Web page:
Families victims of irresponsible drivers still mourn their loved ones
The pain of the Lorenzo family is still alive. They have not recovered from the death of the girls Amy and Marlene, who were hit by a distracted driver, on April 4.
Marlene, 14, and her sister Amy, 12, crossed the street at the corner of 37th and Broadway when they were rammed by a truck. They had the right of way when they crossed the street, on their way to Clinton High School, but the driver was distracted, watching YouTube videos
This Saturday, at Marina Green Park and on the banks of the pier on Long Beach Beach, the Lorenzo family and 2,000 other people participated in the second annual walk to raise awareness about the dangers of distracted driving.
"My message is that people take their responsibility," said Tony Lorenzo, the girls' uncle. "Driving and texting endangers everyone's life."
The American Automobile Association (AAA) initiative called “Do not drive intoxicated. Don't drive distracted, ”he involved law enforcement authorities, road safety advocates and families impacted by the tragedy.
"Our goal is to save life and prevent injuries by ending the sending of text messages, emails to program GPS, search for music or download social media applications or use smartphones when people drive," said John Boyle, president from the Southern California Automobile Club. "We are committed to achieving this task by reminding people that using a smartphone when one is behind the wheel can result in the same tragedies as when driving drunk."
According to statistics from the National Highway Traffic Safety Administration (NHTSA), in 2017 distracted drivers killed 3,166 people in the United States. This figure represents an average of nine deaths and 1,000 people seriously injured each day.
"One of the biggest dangers we have seen is that people, when they reach a traffic light and stop, think it is an opportunity to use the phone and send text messages," Sergeant W.R. McDonalds of the Long Beach Police Department.
However, he warned that texting is the most dangerous type of distracted driving, since it combines the visual, manual and cognitive distraction of the person.
A recent survey of adults from the Southern California Automobile Club found that those who are more likely to handle and send text messages at the same time are people between the ages of 25 and 39. These individuals said they send an average of 50 text messages every day.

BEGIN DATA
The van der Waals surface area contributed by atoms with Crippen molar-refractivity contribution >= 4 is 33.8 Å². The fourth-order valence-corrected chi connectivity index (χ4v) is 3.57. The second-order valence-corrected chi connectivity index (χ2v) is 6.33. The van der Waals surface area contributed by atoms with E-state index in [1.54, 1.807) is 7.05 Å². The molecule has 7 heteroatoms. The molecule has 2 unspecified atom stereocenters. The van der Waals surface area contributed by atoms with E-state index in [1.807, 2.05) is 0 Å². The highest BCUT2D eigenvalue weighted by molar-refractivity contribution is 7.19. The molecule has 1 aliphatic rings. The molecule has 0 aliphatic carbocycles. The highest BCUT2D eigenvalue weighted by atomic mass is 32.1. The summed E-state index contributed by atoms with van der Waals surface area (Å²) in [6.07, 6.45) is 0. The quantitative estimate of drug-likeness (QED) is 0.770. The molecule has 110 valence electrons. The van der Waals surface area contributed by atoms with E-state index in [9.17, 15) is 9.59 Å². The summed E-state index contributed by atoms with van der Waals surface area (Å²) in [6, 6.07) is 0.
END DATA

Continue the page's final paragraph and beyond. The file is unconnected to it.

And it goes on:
The same study revealed that one in 10 drivers in Southern California admitted that they regularly send text messages when they drive.
Other motorists who represent a danger in the streets and highways are those who drive aggressively and speeding, such as the driver who killed Deanna Maurer, 23, on April 27, 2017.
"Traffic had stopped on Highway 405 in Westminster and the lady who caused the accident was driving at 87 miles per hour," Howard Maurer told La Opinion. "She never set the brake."
In a first trial, the jury was stalled 11-1, but in a second trial – and after four years of litigation, Jorene Nicolas, 34, received a six-year sentence in jail.
"In the investigations it was determined that she had sent 14 text messages to her boyfriend," recalled the parent carrying a picture of his daughter. "The problem we all face is not about an economic fine for distracted driving, the problem is about lost lives"
Next to Howard walked his wife Dawn. She also carried in her hands an image of her daughter.
"I miss her voice every day, like when she called me to say‘ Hi Mommy, I'm coming home, "said Dawn. "Deanna was my everyday light."
Another indirect victim of distracted drivers was Darius Mehta, an engineer from Rancho Palos Verdes, who walked the three miles of the route on behalf of his wife Deedee Gonzalez, who miraculously survived a spectacular accident caused by someone driving and talking on the phone . To her, doctors placed more than five metal screws to attach some vertebrae.
"My wife is still in rehab to live a life that will never be normal again," Darius said. "I don't think anyone wants to be involved in an accident, but I do believe that people should be educated to understand that in a second of distraction they can change their lives and that of others."
At Marina Green Park, organizers placed 1,009 pairs of shoes representing people who died or were injured by distracted, drunk drivers or under the influence of drugs.